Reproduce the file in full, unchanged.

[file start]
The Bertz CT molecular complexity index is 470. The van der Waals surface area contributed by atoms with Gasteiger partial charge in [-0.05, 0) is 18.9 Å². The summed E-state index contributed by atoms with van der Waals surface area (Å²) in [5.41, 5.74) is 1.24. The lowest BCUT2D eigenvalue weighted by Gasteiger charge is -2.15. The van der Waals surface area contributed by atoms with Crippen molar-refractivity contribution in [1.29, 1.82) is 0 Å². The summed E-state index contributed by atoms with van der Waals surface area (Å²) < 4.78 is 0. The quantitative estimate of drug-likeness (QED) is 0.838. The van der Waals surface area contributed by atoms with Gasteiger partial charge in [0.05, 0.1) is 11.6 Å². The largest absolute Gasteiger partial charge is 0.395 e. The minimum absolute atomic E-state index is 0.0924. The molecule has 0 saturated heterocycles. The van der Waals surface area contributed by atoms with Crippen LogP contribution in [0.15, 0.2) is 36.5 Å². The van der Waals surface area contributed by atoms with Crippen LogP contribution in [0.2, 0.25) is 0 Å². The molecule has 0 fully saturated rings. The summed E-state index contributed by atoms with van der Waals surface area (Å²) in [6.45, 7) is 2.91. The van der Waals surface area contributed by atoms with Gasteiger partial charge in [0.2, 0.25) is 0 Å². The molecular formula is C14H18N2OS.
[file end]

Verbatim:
The Bertz CT molecular complexity index is 470. The van der Waals surface area contributed by atoms with Gasteiger partial charge in [-0.05, 0) is 18.9 Å². The summed E-state index contributed by atoms with van der Waals surface area (Å²) in [5.41, 5.74) is 1.24. The lowest BCUT2D eigenvalue weighted by Gasteiger charge is -2.15. The van der Waals surface area contributed by atoms with Crippen molar-refractivity contribution in [1.29, 1.82) is 0 Å². The summed E-state index contributed by atoms with van der Waals surface area (Å²) < 4.78 is 0. The quantitative estimate of drug-likeness (QED) is 0.838. The van der Waals surface area contributed by atoms with Gasteiger partial charge in [0.05, 0.1) is 11.6 Å². The largest absolute Gasteiger partial charge is 0.395 e. The minimum absolute atomic E-state index is 0.0924. The molecule has 0 saturated heterocycles. The van der Waals surface area contributed by atoms with Crippen LogP contribution in [0.15, 0.2) is 36.5 Å². The van der Waals surface area contributed by atoms with Crippen LogP contribution in [0.2, 0.25) is 0 Å². The molecule has 0 fully saturated rings. The summed E-state index contributed by atoms with van der Waals surface area (Å²) in [6.45, 7) is 2.91. The van der Waals surface area contributed by atoms with Gasteiger partial charge in [0.2, 0.25) is 0 Å². The molecular formula is C14H18N2OS.